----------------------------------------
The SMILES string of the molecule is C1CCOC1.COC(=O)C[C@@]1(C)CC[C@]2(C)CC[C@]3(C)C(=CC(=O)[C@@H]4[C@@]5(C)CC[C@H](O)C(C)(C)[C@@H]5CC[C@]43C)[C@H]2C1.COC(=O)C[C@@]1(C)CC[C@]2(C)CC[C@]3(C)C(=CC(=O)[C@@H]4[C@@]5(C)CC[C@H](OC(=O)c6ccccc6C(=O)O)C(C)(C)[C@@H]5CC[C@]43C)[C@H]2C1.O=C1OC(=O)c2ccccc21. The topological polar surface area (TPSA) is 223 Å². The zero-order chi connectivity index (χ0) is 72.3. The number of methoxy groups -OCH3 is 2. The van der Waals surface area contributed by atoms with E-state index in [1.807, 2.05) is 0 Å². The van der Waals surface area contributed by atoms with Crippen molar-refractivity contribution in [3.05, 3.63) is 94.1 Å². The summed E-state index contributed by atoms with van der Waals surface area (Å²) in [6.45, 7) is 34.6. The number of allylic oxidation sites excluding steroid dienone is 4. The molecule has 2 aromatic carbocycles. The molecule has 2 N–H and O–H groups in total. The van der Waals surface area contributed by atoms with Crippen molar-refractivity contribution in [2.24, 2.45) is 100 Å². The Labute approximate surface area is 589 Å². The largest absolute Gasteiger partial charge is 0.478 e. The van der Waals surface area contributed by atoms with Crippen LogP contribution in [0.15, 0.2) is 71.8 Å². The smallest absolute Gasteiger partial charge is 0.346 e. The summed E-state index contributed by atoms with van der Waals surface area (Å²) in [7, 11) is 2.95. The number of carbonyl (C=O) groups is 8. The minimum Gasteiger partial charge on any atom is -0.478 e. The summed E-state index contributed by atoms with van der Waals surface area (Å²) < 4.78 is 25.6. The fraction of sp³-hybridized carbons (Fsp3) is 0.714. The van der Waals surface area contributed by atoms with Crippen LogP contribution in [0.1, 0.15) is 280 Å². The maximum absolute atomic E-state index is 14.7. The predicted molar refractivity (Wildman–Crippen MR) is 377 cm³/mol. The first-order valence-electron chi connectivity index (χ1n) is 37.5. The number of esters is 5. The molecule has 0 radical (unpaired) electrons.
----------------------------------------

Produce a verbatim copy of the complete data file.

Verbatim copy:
The SMILES string of the molecule is C1CCOC1.COC(=O)C[C@@]1(C)CC[C@]2(C)CC[C@]3(C)C(=CC(=O)[C@@H]4[C@@]5(C)CC[C@H](O)C(C)(C)[C@@H]5CC[C@]43C)[C@H]2C1.COC(=O)C[C@@]1(C)CC[C@]2(C)CC[C@]3(C)C(=CC(=O)[C@@H]4[C@@]5(C)CC[C@H](OC(=O)c6ccccc6C(=O)O)C(C)(C)[C@@H]5CC[C@]43C)[C@H]2C1.O=C1OC(=O)c2ccccc21. The topological polar surface area (TPSA) is 223 Å². The zero-order chi connectivity index (χ0) is 72.3. The number of methoxy groups -OCH3 is 2. The van der Waals surface area contributed by atoms with E-state index in [1.807, 2.05) is 0 Å². The van der Waals surface area contributed by atoms with Crippen molar-refractivity contribution in [3.05, 3.63) is 94.1 Å². The summed E-state index contributed by atoms with van der Waals surface area (Å²) in [6.45, 7) is 34.6. The number of allylic oxidation sites excluding steroid dienone is 4. The molecule has 2 aromatic carbocycles. The molecule has 2 N–H and O–H groups in total. The van der Waals surface area contributed by atoms with Crippen molar-refractivity contribution in [2.24, 2.45) is 100 Å². The Labute approximate surface area is 589 Å². The largest absolute Gasteiger partial charge is 0.478 e. The van der Waals surface area contributed by atoms with Crippen LogP contribution in [0.15, 0.2) is 71.8 Å². The smallest absolute Gasteiger partial charge is 0.346 e. The summed E-state index contributed by atoms with van der Waals surface area (Å²) in [7, 11) is 2.95. The number of carbonyl (C=O) groups is 8. The minimum Gasteiger partial charge on any atom is -0.478 e. The summed E-state index contributed by atoms with van der Waals surface area (Å²) < 4.78 is 25.6. The fraction of sp³-hybridized carbons (Fsp3) is 0.714. The van der Waals surface area contributed by atoms with Crippen LogP contribution in [0.1, 0.15) is 280 Å². The maximum absolute atomic E-state index is 14.7. The predicted molar refractivity (Wildman–Crippen MR) is 377 cm³/mol. The first-order valence-electron chi connectivity index (χ1n) is 37.5. The number of esters is 5. The molecule has 0 radical (unpaired) electrons.